In the last chapter of this dissertation, we investigated the material difference impact on the in vitro performance of a locally-acting vaginal cream for the treatment of vaginal infections. Complex vaginal cream products account for more than 50% of the FDA-approved semi-solid dosage forms that are administered through the vaginal route. At present, there is a lack of understanding of the impact of material attributes of inactive ingredients on critical physicochemical and structural attributes as well as product performance of vaginal creams, which has hampered the development of high-quality and cost-effective generic drug products to ensure the public health. We investigated the impact of variations in two commonly used inactive ingredients (i.e., cetostearyl alcohol and stearic acid) on the critical quality attributes and in vitro performance (i.e., in vitro drug release and permeation) of clindamycin phosphate (CP) vaginal creams. We demonstrated for the first time that variations in such fatty acids and alcohols had an impact on the rheological properties such as yield stress and viscosity, and drug distribution in the cream formulations. Although the material differences in cetostearyl alcohol and stearic acid did not influence in vitro release behavior of CP vaginal creams, its impact on CP permeation across the porcine vaginal membrane was noticeable. The research will facilitate the development of in vitro characterization-based bioequivalence approaches for locally-acting vaginal creams, which will ultimately help enhance the public access to these drug products.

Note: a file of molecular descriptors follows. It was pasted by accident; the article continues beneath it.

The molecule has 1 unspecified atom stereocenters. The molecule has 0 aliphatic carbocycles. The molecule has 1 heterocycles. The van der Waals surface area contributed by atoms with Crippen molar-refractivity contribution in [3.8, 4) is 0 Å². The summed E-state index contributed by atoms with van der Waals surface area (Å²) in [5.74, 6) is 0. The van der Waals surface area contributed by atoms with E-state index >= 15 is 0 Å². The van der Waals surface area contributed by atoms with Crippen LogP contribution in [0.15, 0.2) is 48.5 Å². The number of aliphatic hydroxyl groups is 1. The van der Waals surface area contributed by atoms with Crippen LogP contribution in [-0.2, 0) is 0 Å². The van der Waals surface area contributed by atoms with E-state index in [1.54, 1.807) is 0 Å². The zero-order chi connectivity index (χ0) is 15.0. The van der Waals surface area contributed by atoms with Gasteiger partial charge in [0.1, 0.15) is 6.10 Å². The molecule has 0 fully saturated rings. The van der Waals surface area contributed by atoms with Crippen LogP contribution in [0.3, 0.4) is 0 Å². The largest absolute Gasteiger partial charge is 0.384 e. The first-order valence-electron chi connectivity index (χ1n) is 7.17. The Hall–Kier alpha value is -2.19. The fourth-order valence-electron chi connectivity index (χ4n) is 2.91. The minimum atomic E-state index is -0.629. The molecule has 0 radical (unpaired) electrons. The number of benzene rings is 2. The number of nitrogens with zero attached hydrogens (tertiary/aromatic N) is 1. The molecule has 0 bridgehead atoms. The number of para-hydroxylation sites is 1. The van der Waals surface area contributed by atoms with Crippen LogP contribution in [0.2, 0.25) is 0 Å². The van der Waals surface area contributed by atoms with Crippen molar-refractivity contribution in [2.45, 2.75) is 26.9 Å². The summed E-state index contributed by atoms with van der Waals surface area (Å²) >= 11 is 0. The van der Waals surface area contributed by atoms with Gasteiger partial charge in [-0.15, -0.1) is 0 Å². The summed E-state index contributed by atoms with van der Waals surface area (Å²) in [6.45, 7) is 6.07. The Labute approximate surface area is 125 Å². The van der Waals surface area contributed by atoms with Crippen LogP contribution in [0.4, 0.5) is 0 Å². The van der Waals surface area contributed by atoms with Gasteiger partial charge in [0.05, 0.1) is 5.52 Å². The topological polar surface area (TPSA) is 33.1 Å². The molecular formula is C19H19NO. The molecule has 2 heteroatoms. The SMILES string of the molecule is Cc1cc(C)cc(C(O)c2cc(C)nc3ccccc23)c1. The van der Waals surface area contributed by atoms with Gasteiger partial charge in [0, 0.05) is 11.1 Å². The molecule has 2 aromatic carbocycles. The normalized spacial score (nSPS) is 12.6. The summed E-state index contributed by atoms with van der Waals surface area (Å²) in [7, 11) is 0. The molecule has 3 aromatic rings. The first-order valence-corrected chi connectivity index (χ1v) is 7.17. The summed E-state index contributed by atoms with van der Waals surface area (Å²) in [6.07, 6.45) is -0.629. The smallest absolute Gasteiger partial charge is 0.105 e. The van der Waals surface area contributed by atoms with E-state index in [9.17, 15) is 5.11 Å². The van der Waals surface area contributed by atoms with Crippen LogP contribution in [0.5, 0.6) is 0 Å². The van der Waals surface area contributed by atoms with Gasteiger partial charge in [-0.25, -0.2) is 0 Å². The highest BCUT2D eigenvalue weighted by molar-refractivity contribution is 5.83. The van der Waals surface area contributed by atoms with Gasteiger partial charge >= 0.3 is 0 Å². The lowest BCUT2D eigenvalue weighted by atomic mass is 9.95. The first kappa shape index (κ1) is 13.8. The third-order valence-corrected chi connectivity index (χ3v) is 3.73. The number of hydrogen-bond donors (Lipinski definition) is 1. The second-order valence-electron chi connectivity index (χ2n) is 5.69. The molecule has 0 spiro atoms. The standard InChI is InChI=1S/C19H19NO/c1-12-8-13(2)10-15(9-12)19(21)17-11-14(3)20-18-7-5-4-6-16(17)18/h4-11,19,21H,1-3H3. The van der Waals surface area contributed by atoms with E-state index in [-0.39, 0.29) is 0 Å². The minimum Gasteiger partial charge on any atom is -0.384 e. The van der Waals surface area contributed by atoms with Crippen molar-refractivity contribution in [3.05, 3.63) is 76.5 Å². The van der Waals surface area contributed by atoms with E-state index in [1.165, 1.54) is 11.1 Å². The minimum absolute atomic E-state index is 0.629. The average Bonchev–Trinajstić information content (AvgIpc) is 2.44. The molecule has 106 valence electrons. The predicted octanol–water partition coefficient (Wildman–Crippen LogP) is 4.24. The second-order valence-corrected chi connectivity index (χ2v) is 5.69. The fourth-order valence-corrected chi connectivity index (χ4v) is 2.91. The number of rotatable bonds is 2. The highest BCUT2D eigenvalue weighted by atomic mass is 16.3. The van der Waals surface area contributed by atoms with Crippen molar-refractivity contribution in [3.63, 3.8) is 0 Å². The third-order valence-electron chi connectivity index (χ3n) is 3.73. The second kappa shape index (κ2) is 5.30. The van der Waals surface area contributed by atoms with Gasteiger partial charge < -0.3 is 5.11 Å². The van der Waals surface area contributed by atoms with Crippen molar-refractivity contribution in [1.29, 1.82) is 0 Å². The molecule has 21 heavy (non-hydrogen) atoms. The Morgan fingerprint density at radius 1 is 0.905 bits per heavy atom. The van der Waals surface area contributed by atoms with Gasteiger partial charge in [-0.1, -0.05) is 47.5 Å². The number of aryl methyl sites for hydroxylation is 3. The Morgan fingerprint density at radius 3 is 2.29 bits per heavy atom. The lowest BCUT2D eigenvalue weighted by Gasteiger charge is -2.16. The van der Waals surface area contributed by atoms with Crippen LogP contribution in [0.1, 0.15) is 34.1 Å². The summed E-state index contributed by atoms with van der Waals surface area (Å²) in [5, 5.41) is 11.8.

Yue, Weizhou, "DEVELOPMENT OF LOCALIZED DRUG DELIVERY STRATEGIES FOR THE TREATMENT OF CANCERS AND INFECTIOUS DISEASES" (2023). Open Access Dissertations. Paper 1614.
Available for download on Thursday, January 22, 2026